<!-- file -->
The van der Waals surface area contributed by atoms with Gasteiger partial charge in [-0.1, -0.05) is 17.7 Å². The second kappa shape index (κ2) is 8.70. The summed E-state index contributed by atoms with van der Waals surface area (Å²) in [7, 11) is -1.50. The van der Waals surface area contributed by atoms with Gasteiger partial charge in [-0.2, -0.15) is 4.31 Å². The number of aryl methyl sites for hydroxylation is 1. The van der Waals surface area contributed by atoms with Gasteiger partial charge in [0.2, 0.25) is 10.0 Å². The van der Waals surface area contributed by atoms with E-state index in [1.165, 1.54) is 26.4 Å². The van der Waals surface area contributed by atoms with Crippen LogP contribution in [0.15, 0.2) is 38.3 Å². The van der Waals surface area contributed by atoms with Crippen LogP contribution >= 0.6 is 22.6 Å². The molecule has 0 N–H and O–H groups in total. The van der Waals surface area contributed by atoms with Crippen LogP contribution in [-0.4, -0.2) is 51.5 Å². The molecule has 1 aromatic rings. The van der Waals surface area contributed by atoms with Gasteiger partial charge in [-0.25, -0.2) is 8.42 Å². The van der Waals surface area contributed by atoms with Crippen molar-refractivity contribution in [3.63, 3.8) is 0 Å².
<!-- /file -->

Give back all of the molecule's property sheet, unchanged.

The van der Waals surface area contributed by atoms with Gasteiger partial charge in [-0.1, -0.05) is 17.7 Å². The second kappa shape index (κ2) is 8.70. The summed E-state index contributed by atoms with van der Waals surface area (Å²) in [7, 11) is -1.50. The van der Waals surface area contributed by atoms with Gasteiger partial charge in [-0.2, -0.15) is 4.31 Å². The number of aryl methyl sites for hydroxylation is 1. The van der Waals surface area contributed by atoms with Gasteiger partial charge in [0.2, 0.25) is 10.0 Å². The van der Waals surface area contributed by atoms with E-state index in [1.165, 1.54) is 26.4 Å². The van der Waals surface area contributed by atoms with Crippen LogP contribution in [0.15, 0.2) is 38.3 Å². The van der Waals surface area contributed by atoms with Crippen LogP contribution >= 0.6 is 22.6 Å². The molecule has 0 N–H and O–H groups in total. The van der Waals surface area contributed by atoms with Crippen LogP contribution in [-0.4, -0.2) is 51.5 Å². The molecule has 1 aromatic rings. The van der Waals surface area contributed by atoms with Gasteiger partial charge in [-0.25, -0.2) is 8.42 Å². The van der Waals surface area contributed by atoms with Crippen molar-refractivity contribution in [3.63, 3.8) is 0 Å².